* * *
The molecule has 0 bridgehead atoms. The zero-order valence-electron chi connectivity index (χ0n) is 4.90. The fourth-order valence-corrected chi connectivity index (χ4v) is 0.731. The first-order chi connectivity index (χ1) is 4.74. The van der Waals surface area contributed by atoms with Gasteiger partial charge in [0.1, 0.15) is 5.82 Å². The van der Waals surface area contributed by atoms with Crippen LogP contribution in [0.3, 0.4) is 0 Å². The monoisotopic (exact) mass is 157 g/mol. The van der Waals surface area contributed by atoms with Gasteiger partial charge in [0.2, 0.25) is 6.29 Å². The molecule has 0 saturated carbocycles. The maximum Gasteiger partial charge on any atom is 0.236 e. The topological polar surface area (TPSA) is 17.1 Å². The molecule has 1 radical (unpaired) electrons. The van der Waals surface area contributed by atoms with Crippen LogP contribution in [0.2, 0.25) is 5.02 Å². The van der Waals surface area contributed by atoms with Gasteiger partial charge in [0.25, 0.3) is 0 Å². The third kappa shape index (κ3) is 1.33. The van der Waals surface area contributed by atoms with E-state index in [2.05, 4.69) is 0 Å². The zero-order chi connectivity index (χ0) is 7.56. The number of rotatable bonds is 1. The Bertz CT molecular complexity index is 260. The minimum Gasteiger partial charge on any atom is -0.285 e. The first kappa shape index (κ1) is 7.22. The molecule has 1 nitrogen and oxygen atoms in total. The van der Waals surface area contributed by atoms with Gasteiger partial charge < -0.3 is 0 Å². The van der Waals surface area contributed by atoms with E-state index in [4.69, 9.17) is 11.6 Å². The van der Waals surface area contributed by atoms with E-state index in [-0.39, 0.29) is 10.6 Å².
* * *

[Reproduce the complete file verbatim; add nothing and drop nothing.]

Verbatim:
The molecule has 0 bridgehead atoms. The zero-order valence-electron chi connectivity index (χ0n) is 4.90. The fourth-order valence-corrected chi connectivity index (χ4v) is 0.731. The first-order chi connectivity index (χ1) is 4.74. The van der Waals surface area contributed by atoms with Gasteiger partial charge in [0.1, 0.15) is 5.82 Å². The van der Waals surface area contributed by atoms with Crippen LogP contribution in [0.3, 0.4) is 0 Å². The monoisotopic (exact) mass is 157 g/mol. The van der Waals surface area contributed by atoms with Gasteiger partial charge in [0.2, 0.25) is 6.29 Å². The molecule has 0 saturated carbocycles. The maximum Gasteiger partial charge on any atom is 0.236 e. The topological polar surface area (TPSA) is 17.1 Å². The molecule has 1 radical (unpaired) electrons. The van der Waals surface area contributed by atoms with Crippen LogP contribution in [0.2, 0.25) is 5.02 Å². The van der Waals surface area contributed by atoms with Gasteiger partial charge in [0.25, 0.3) is 0 Å². The third kappa shape index (κ3) is 1.33. The van der Waals surface area contributed by atoms with E-state index in [2.05, 4.69) is 0 Å². The zero-order chi connectivity index (χ0) is 7.56. The number of rotatable bonds is 1. The Bertz CT molecular complexity index is 260. The minimum Gasteiger partial charge on any atom is -0.285 e. The first kappa shape index (κ1) is 7.22. The molecule has 1 nitrogen and oxygen atoms in total. The van der Waals surface area contributed by atoms with Gasteiger partial charge < -0.3 is 0 Å². The van der Waals surface area contributed by atoms with E-state index in [4.69, 9.17) is 11.6 Å². The van der Waals surface area contributed by atoms with E-state index in [-0.39, 0.29) is 10.6 Å².